Demolition company fined over asbestos work with no licensing or PPE

Demolition company fined over asbestos work with no licensing or PPE

A Melbourne demolition company has faced court to answer three charges of failing to provide a safe working environment over the alleged exposure of workers to asbestos during demolition works at a warehouse in Clayton South.

Nationwide Demolition appeared in court on March 1, and pleaded guilty to the three charges, which included failing to comply with the terms and conditions of its asbestos removal license, failing to provide and maintain a safe working environment (without risks to the health of employees) and for failing to ensure the general public were not exposed to risks to their health and safety.

It was heard in court that the company had provided a quote to a Glen Waverley developer to demolish a warehouse in 2021, which they priced at $80,000, noted as “significantly lower” than other quotes provided.

The warehouse contained both friable and non-friable asbestos, which requires specific licensing and practices. The court heard that Hussein Abdullah, the director of the company, said that he held the correct licenses on several occasions but did not hold them. It was also heard that he failed to have a safety report and appropriate audit completed prior to commencing asbestos-related work.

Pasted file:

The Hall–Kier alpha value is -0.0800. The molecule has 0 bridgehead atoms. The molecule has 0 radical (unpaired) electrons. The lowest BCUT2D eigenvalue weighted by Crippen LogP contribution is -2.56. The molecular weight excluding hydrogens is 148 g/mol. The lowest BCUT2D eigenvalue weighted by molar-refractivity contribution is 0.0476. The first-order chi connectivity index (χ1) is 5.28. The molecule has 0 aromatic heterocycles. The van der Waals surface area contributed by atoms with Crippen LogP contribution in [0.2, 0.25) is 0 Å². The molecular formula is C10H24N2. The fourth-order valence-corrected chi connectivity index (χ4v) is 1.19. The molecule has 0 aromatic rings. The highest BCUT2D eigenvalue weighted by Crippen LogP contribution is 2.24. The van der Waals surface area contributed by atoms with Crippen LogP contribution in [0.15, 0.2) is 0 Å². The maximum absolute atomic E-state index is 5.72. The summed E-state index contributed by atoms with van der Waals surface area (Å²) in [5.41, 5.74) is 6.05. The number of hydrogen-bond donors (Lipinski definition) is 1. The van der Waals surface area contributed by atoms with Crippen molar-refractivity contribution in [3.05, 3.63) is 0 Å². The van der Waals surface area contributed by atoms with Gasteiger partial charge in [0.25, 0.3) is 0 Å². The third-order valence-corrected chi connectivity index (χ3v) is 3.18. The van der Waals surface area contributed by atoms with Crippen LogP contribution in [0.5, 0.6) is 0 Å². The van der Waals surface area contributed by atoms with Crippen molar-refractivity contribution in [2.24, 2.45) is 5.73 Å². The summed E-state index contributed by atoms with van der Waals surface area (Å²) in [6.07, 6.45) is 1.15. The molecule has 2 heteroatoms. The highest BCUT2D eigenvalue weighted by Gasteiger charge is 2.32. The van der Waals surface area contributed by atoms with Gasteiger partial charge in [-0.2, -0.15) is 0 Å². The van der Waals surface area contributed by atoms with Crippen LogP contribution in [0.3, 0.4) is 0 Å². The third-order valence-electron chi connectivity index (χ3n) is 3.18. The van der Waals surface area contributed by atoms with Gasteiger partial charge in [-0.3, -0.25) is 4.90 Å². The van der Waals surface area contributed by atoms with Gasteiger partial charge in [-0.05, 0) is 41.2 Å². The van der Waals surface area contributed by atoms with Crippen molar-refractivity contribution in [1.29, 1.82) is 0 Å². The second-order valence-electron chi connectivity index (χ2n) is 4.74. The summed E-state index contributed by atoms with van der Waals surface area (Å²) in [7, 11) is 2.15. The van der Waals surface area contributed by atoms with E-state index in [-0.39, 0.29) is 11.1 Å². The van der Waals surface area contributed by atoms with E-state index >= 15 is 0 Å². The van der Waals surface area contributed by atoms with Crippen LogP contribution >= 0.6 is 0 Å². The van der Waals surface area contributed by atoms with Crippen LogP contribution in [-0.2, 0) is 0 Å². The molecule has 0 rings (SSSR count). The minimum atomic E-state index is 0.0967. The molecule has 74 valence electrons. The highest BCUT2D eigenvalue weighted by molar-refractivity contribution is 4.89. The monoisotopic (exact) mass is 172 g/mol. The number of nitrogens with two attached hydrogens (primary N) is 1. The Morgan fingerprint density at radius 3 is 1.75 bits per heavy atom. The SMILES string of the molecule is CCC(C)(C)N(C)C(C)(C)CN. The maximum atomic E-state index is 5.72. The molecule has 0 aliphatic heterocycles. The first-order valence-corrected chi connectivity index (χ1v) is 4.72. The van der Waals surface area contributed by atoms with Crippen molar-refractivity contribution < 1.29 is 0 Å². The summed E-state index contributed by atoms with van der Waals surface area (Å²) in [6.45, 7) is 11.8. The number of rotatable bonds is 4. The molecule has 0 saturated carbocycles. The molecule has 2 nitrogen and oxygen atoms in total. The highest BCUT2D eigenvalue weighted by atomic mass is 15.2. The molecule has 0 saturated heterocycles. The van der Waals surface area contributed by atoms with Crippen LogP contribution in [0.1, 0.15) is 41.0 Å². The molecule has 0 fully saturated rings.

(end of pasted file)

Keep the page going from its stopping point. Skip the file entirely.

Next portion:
Demolition was due to begin in August 2021. Prior to work commencing, Peter Clark, an occupational health and safety officer from the CFMEU attended the site and observed asbestos-containing materials. He took photos of the areas of concern at the site and spoke with the director, who told him he had the correct licenses and that he “had all the right clearances to remove the material.”

Mr Clark got in touch with WorkSafe following the inspection and several days later, four WorkSafe inspectors attended the site where Abdullah and one of his employees were undertaking excavation work. The inspectors ordered a stop to all demolition work and took material samples, all of which returned positive asbestos results.

It was heard in court that there were no appropriate decontamination facilities at the site, there were areas of asbestos-containing rubble uncovered, and workers were not wearing the required PPE. A report by an independent occupational hygienist found that the “likelihood of exposure was at or above the standard for both workers.”

Magistrate Steven Raleigh said that his aim was “to send a general deterrent messaged to the public. I’ve got friends with mesothelioma; it’s a shocking thing.”

The company was fined $9,000 and an additional $4,904 in costs.

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